Monday, September 28, 2015

Of Blood Moons and Great Horned Owls



Well, the supermoon lunar eclipse/"Blood Moon" was a magnificent sight  for those who were actually able to see it, as you may be able to gather from the time lapse video above. At my house, it was a total bust. We had had light rain throughout the day and the cloud cover was just too dense to be able to view the eclipse.

But as the eclipse unfolded unseen above our heads, we did have a bit of excitement in our backyard. Some seldom-seen or heard visitors came calling.


Great Horned Owls! There were two of the birds, one in the old magnolia tree and another in a crape myrtle. They carried on a lengthy conversation with each other before my presence on the patio startled them, I think, and they flew over to the large pine trees in our neighbor's yard and continued hooting there.


For some reason, it always surprises me that we are host to Great Horned Owls. I expect Barred Owls, the quintessential owl of southern swamps because the habitat here seems very friendly to them, but, actually, I more often hear the Great Horned Owls at night so perhaps I need to modify my expectations.

When I say that I more often hear them at night, I don't mean to imply that they are frequently heard. In fact, it has been several months since I last heard them, but, obviously, they must be around all the time.

Great Horned Owls are probably the most ubiquitous of North American owls. They live in nearly all habitats of the continent except for the very far north around the Arctic Circle. They are large, aggressive, powerful owls that have earned their nickname of "tiger owl." Their favorite prey is mammals such as rabbits, opossums, rats, mice, squirrels, and skunks. They are even known to take on porcupines, sometimes with fatal consequences for both predator and prey. They also take some snakes, frogs, and birds, including other predators like hawks and owls.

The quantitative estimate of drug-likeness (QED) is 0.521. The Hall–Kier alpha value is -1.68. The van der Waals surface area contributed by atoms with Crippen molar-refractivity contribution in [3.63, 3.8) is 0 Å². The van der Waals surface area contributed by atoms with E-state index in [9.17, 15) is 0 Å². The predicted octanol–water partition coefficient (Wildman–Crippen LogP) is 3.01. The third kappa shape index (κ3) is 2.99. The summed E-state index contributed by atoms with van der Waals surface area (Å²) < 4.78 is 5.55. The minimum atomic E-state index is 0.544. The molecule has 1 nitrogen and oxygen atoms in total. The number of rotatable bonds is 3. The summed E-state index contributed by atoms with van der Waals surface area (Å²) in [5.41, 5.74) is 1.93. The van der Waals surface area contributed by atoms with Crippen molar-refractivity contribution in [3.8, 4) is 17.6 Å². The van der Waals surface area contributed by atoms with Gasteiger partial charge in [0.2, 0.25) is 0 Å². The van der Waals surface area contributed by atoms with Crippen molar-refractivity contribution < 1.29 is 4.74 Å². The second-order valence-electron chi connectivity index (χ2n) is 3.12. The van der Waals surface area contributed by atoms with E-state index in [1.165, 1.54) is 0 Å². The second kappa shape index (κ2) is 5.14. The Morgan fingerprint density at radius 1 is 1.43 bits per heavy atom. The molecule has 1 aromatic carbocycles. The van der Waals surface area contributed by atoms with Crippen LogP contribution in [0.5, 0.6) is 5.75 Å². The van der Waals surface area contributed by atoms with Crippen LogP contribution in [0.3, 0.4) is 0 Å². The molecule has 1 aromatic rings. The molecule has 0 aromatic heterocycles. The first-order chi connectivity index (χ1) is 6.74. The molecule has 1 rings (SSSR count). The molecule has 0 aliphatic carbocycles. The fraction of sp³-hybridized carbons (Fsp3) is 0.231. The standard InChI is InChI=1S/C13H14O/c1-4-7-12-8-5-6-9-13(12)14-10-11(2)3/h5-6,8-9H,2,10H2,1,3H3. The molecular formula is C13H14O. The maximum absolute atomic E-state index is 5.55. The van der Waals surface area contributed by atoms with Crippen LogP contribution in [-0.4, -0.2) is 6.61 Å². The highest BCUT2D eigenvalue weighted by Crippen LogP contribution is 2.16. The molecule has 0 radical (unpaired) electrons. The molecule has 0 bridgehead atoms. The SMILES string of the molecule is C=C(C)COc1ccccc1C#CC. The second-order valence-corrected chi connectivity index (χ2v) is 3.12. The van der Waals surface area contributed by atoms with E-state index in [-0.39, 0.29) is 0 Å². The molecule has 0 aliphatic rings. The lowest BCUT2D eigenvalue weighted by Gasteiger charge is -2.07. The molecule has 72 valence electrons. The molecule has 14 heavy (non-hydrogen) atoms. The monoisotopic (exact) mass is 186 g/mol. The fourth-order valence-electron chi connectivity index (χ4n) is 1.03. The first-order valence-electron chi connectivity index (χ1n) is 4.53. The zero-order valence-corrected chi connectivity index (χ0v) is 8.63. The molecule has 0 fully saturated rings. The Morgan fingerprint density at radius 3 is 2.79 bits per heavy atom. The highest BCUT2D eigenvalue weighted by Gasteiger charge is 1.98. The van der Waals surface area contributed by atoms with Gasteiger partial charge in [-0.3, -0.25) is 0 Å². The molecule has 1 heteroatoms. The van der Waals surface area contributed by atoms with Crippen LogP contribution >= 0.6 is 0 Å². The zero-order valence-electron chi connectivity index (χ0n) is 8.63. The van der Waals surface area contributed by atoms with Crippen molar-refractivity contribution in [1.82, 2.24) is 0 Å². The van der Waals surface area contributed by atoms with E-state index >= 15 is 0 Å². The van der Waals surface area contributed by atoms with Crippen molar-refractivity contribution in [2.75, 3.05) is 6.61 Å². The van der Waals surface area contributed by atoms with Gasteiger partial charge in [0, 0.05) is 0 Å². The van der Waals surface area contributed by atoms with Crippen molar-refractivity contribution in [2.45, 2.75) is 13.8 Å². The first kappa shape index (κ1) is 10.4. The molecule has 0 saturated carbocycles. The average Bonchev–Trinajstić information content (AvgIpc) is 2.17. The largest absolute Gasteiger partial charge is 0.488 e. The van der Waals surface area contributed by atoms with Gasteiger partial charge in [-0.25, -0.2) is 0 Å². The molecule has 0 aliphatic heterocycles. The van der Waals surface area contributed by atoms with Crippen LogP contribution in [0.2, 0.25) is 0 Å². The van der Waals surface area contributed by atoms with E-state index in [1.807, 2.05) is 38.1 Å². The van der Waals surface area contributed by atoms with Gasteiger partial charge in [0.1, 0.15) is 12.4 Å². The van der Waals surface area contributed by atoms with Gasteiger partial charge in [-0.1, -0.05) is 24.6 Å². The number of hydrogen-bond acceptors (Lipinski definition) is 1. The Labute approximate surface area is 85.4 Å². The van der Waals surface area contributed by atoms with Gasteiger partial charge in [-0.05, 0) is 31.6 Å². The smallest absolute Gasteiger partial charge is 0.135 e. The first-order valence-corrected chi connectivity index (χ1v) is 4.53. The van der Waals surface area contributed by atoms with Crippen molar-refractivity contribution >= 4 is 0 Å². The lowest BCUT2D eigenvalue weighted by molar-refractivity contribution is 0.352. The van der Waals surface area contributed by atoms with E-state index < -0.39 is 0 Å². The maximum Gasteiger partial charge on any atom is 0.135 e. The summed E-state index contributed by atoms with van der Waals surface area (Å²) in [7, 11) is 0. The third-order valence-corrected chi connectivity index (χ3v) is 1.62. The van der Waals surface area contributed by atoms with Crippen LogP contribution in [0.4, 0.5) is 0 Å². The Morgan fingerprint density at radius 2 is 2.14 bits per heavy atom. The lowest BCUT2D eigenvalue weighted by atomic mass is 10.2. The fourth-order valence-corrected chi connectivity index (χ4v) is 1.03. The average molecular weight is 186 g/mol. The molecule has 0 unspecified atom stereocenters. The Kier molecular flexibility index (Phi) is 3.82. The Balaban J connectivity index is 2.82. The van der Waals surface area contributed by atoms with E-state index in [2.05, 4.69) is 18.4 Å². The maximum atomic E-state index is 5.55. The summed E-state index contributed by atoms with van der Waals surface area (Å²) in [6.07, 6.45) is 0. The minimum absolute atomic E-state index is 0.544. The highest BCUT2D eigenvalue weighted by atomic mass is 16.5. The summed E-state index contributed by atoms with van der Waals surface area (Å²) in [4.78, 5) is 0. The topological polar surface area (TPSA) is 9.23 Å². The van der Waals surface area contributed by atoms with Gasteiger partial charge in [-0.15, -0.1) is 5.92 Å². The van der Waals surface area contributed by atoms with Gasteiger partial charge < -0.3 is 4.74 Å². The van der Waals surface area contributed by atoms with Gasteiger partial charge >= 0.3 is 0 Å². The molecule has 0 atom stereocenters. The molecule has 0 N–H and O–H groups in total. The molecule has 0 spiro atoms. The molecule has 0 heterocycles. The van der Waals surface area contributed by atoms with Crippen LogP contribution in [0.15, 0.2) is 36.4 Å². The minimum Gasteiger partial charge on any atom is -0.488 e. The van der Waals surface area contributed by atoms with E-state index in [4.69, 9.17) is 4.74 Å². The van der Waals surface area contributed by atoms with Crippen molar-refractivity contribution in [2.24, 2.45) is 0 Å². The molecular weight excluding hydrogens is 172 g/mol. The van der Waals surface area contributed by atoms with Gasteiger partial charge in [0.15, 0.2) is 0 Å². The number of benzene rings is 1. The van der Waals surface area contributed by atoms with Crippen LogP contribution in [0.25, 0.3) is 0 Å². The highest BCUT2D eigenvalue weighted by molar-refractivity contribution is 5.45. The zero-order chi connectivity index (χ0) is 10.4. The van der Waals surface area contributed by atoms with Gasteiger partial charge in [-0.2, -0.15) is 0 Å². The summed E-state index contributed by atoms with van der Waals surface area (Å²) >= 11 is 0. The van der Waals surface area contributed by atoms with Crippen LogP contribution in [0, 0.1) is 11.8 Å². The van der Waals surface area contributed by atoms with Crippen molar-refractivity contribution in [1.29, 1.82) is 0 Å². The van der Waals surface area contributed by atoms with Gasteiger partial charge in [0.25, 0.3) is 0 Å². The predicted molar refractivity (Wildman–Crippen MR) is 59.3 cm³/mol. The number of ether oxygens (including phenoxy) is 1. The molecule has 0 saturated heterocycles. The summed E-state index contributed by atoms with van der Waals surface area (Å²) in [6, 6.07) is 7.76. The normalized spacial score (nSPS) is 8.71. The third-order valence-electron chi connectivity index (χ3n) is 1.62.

They hunt mostly at night, sometimes at dusk. They watch from a high perch somewhere until they are able to identify prey and then swoop down on silent wings to capture it.  

These big birds are generally permanent residents where they live, although some of them may wander long distances in fall and winter, often in a more southerly direction, looking for prey. It's likely that the two I heard last night are local birds and perhaps I will hear them again sometime soon. Or many months from now. Most likely I will hear them many times before the next Blood Moon comes around in 2033. 
   

4 comments:

  1. I often hear owls here at night, but I never see them during the daytime, so I have no idea what they are. Just once I'd like to catch a glimpse of them. We were lucky to see much of the eclipse Sunday night before the clouds rolled in. I'm not usually a stargazer, but I was fascinated by this Blood Moon.

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    1. It would have been wonderful to be able to see it live, but I'm glad that at least those of us thwarted by clouds get a chance to see it on video.

      If you are interested in identifying your owls, you can go to the website "All About Birds" and listen to the audio of different owls to see which one fits yours. Your most likely candidates would be Great Horned Owl or Barred Owl if it is a hooter. There should be Screech Owls in your area, too, but their sound is different.

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  2. How cool! But given the blood moon perhaps it was a bad omen... :-)

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    1. Nope, getting to add Great Horned Owl to my daily list of birds could never be a bad omen!

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